While we’re still awaiting the announcement of the date when universities and colleges will have a legal duty to “have due regard to the need to prevent people from being drawn into terrorism”, there’s probably enough information available in the published guidance for organisations to start reviewing whether their current practice is likely to be sufficient to satisfy that duty.
Three resources are already available:
- Prevent for FE and Training
- Safe Campus Communities (HE)
- Oversight of Security-Sensitive Research material in UK universities
The Home Office guidance says that “compliance with this duty will reflect existing best practice and should not add significant new burdens on institutions”. And it identifies areas of policy and process likely to be relevant to the duty:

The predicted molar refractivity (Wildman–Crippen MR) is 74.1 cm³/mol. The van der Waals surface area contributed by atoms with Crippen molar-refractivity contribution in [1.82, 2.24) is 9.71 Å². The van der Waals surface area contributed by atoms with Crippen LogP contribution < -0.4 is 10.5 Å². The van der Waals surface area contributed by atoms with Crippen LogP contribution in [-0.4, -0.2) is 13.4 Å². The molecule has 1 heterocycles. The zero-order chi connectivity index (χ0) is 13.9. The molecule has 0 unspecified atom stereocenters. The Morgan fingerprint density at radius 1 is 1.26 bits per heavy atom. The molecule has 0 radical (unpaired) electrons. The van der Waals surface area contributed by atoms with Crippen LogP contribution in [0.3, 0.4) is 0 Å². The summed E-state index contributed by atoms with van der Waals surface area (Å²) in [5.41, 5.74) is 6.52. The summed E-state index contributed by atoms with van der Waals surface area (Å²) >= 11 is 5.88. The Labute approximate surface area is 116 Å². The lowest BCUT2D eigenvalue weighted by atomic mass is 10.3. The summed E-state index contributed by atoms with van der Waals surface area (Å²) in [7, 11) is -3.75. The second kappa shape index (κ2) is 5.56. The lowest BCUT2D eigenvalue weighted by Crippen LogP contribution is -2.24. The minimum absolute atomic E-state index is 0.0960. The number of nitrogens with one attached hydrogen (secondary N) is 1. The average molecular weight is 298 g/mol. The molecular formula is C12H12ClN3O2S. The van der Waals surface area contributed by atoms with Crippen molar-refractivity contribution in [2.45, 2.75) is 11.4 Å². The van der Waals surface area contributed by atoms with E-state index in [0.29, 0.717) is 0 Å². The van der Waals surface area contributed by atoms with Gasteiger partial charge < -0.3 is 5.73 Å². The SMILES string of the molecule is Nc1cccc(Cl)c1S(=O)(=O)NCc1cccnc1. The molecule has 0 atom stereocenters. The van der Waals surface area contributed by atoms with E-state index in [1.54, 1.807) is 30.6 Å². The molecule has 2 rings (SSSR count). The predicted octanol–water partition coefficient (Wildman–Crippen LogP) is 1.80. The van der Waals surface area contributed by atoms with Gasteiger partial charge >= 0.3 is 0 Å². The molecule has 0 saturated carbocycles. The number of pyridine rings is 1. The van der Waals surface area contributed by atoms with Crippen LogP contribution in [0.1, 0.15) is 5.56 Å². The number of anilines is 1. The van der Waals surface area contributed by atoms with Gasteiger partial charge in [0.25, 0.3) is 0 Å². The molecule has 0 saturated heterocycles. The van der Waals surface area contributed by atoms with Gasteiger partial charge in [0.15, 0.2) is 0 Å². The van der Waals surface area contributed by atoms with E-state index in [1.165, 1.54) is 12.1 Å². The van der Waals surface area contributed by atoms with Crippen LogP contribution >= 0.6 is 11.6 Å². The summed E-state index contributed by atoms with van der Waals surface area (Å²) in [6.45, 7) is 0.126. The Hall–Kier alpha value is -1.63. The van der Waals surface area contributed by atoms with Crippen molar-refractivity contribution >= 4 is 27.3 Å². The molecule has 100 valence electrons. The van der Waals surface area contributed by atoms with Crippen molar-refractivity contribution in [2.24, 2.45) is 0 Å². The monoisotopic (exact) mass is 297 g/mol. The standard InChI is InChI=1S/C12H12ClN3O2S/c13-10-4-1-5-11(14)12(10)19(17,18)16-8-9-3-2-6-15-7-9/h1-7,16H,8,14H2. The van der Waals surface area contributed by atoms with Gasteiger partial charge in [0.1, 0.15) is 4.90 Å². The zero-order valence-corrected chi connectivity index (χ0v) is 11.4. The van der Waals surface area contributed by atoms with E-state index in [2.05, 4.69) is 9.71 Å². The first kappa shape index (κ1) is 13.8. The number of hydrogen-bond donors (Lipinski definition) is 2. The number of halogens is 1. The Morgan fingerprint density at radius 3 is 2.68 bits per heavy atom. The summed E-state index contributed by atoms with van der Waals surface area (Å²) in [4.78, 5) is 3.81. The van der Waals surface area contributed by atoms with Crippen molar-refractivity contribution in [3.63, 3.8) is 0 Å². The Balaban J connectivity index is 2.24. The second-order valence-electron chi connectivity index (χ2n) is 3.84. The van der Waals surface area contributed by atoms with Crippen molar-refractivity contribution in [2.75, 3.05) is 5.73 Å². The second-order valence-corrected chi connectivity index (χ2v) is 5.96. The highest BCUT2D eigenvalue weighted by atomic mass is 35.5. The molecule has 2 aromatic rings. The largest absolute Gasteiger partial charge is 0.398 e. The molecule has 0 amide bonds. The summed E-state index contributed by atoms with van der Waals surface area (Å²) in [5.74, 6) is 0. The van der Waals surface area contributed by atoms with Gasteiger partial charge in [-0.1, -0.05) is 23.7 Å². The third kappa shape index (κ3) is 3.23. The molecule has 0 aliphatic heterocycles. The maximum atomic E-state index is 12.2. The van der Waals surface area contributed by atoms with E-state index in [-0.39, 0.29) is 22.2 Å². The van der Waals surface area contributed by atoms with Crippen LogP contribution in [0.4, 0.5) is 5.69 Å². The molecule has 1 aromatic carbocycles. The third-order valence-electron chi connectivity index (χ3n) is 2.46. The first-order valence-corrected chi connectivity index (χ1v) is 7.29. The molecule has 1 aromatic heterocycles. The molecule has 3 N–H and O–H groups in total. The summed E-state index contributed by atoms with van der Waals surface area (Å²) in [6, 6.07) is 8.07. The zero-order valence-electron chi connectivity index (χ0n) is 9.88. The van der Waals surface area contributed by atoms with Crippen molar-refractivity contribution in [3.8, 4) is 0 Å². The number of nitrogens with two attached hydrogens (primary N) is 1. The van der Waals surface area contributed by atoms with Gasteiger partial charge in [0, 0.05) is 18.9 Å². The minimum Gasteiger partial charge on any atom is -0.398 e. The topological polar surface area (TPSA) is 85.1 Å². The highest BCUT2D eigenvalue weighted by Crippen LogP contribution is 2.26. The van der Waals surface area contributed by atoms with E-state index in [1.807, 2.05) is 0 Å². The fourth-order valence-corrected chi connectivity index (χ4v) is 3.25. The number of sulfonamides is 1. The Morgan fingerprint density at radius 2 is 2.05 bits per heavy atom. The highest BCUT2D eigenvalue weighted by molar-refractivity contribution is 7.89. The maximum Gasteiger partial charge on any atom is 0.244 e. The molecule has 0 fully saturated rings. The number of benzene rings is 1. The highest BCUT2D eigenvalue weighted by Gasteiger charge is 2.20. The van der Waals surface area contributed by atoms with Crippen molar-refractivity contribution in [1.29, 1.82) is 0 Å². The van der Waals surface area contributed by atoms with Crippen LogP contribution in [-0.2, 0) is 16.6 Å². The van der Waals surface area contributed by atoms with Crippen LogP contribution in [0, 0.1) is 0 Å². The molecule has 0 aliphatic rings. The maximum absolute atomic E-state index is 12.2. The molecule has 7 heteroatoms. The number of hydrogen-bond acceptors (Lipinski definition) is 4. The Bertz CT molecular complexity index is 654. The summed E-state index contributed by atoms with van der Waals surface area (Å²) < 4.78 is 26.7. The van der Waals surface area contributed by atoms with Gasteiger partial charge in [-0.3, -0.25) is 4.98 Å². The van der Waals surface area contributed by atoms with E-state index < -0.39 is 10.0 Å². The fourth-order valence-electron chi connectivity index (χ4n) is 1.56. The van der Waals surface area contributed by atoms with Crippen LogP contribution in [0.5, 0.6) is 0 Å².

- risk assessment and action plan,
- staff training,
- welfare and pastoral care/chaplaincy support,
- IT policies,
- student unions and societies.
(there are slight variations between sectors and countries).
So it seems well worth universities and colleges reviewing what they already have in those areas and comparing it to the relevant on-line resources, two of which are recommended in the guidance, and one has been developed to support it. This should identify both the existing practices that are likely to satisfy the duty, and those that may need work when more detailed guidance becomes available.